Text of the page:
Knotty needles!

"Join": Really, there is no needle-cord join to speak of. The two meet with a small step or bump, but in a completely seamless transition. I tried them out on my lace scarf, because, to me, lace knitting (and unknitting) is the ultimate test of good join construction. I found these needles to have a very smooth join that did not catch the stitches at all, and allowed the yarn to slide over very fluidly.

Smoothness and speed of knitting: These needles are very smooth and allow yarn to slide across the needle surface very quickly. I do believe they have a bit more grab than Addi Turbos, but not nearly as much as even other metal needles like Susan Bates and INOX. Bamboo needles are in a league of their own on this one - not even comparable, and likely suitable for completely different projects and yarns. The famous Bryspun tips boss around even the splittiest of yarns in my stash.

Conclusions: Go get some! I do not yet (6/5/05) know of any online retailer except Oregon Trail Yarn on eBay, which is selling these needles in the 16" length only.

*The store where I purchased my Bryspun circular needles, both in person and over the phone with shipping service is: Wild & Woolly, 7A Meriam Street, Lexington, MA, (781) 861-7717, wwoolly@aol.com.

Posted by Kathy at 12:58 PM | Comments (16)

June 04, 2005

Knittery day

Do you know what's the most stupid-looking thing in the world? Me. Okay, me in a certain situation - trying to knit in the English (right-hand hold, throw the yarn) method. I might as well be a fish trying to peel a banana. Or be deep-sea fishing with a banana. The lure of stranded knitting is out there, though:


Pass a tissue, I'm drooling!

Of course I have investigated, purchased, and tried Strickfingerhuts (aka, knitting thimbles), but, eh, they are too darn big for my fingers. Next think you know, it's me, four Band-Aids, funny-looking coil on my finger, and needles being tossed at the wall. So, learning to knit two-handed, in the traditional way Elizabeth Zimmermann does in her videos, is what I'm opting for.

Along those lines, today I took a color-work class at the Knitting Room along with my friend Rosann. Although I was pretty clear on how to strand "in theory," it was nice to have scheduled stranded-knitting time, so that I can practice my English knitting. From the class itself I learned a lot of little tricks and gathered many observations about color-work knitting. Here's a picture from the class:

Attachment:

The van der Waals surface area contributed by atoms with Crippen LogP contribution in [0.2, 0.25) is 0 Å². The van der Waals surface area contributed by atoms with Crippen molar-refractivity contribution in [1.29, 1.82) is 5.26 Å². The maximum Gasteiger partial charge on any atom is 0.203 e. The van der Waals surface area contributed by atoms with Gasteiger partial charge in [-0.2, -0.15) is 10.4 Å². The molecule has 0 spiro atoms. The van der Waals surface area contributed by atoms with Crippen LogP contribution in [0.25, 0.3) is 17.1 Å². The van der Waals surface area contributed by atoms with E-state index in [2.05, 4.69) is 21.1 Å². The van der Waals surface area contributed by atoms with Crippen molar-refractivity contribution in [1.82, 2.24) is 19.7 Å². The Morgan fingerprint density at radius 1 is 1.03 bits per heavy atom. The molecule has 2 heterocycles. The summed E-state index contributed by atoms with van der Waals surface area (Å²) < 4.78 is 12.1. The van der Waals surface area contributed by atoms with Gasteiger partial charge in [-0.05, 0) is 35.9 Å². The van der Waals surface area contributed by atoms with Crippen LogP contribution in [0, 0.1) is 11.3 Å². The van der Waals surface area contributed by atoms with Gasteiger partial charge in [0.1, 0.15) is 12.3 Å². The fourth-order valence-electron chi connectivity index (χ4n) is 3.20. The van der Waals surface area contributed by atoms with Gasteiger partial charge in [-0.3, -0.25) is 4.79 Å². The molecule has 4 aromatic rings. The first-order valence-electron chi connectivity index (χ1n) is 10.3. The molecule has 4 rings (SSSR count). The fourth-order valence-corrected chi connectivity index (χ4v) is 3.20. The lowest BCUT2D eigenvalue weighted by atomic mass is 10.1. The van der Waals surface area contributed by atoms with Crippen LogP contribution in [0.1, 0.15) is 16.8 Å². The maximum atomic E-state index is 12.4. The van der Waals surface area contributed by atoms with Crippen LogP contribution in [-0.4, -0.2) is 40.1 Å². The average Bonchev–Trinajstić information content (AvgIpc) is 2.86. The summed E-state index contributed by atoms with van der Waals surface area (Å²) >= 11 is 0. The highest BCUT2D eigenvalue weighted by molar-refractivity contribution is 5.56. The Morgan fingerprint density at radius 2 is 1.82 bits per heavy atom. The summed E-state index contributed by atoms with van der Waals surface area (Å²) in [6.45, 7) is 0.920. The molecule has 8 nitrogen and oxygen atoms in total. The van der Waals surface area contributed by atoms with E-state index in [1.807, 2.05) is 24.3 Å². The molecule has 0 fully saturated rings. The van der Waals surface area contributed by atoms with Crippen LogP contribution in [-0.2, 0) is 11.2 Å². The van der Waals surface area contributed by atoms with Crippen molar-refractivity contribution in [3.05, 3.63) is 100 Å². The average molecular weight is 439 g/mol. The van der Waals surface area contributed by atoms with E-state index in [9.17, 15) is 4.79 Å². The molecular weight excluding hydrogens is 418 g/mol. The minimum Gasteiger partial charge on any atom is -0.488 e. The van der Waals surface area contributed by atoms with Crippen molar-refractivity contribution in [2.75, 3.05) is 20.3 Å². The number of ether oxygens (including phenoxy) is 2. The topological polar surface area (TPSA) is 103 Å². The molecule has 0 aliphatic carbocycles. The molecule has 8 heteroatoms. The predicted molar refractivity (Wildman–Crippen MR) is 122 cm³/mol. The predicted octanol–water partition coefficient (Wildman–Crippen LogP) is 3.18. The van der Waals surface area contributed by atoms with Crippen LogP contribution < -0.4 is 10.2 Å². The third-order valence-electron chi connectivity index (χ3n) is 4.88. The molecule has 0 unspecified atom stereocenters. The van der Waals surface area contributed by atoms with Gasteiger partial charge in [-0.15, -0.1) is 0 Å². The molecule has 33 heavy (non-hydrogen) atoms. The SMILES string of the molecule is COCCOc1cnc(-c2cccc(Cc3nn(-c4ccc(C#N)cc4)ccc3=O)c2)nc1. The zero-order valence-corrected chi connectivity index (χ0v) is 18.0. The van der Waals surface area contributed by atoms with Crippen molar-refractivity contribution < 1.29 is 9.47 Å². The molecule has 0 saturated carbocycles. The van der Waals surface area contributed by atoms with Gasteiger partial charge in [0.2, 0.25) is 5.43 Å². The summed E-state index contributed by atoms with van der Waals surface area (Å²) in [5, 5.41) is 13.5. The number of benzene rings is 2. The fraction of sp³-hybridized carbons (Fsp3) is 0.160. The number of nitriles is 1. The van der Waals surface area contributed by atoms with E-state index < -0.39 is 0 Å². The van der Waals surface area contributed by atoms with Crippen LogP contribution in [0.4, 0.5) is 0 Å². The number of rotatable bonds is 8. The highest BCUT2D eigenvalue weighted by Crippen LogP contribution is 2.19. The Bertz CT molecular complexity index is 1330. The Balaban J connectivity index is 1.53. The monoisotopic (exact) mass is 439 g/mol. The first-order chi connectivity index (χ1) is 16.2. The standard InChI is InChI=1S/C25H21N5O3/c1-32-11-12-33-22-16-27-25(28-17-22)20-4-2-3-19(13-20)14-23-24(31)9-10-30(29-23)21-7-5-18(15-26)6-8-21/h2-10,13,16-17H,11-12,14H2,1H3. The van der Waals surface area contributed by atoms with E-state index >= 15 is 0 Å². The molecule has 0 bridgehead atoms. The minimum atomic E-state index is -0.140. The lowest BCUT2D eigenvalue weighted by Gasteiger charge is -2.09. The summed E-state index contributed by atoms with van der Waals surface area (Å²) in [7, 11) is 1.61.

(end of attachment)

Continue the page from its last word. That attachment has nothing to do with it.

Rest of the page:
The pink and white swatch is mine! The heart is worked in intarsia (which I already knew how to do), and the rest of it is stranded. You can see I totally screwed up took some liberties with the "garter stitch" border.

How do I feel about stranding? Comfortable and curious enough to start a small project. I have some lovely worsted weight merino wool in a wine red and rose pink that's itching to be a hat, I think. Any hints about where I can find a pattern for such a thing?

From the class Rosann and I proceeded to visit the sale to end all sales at Wild & Woolly Studio in Lexington. There was a ton of yarn on sale, and I actually bought some, without a specific project in mind!

This is 10 balls of Lana Grossa Cool Wool 2000, 100% wool. I've definitely noticed this yarn before: versatile gauge (24 sts/4 inches) and it feels and looks remarkably like Rowan 4-ply Soft. Notice the lack of pinkness and redness. I'm not sure how that blue is looking on your monitor, but it's not a "baby" blue, it's very much a "Rowan" blue. Ten balls translates into 1750 yds, enough for a small sweater like the Vintage Pink Cardigan (i.e., 3/4-length sleeves, doesn't go past the hips, no fancy collar). I also got a pair of Bryspun circular needles - wow, the cord is so weird! All flexible and wobbly! I'll have to try them out. With needles, I like to have one of each kind, because you never know which kind will boss the yarn around the best. I'm such a needle ho (other than Addis, whose blunt tips I detest).

Tomorrow, an update on grandma's blue socks.

Posted by Kathy at 10:35 PM | Comments (12)

June 03, 2005

Sock heaven

I have so far encountered only one minus to knitting my grandma's Best Foot Forward socks: dark blue doesn't photograph well to show off the patterning. Oh, if all my projects were this "flawed," sigh :). Nonetheless, my best photographic attempt:

This yarn knits up very evenly, which you can see in the uniformity of those columns of knit stitches on a purl background. The pattern is SO easy. It's like one step, no, like half a step more complicated than a plain ribbed sock. I love using slippery aluminum needles with very pointy tips for this project - it's a pretty hefty yarn (sportweight) to be used with US 1.5 needles (thanks, Johanna), and a needle with a blunter tip just wouldn't be able to squeeze between the stitches.

And are you seeing my tubular cast-on? It's a beaut, I tell you, a beaut! Jody reminded me that Montse Stanley's Knitter's Handbook has a recipe for making the tubular cast-on without scrap yarn. (1) By the time I got her comment, I had already cast-on :-D and (2) M. Stanley's version is the one which drove me bonkers last time (granted it was the tubular cast-on for 2 X 2 ribbing rather than 1 X 1, but you get the idea).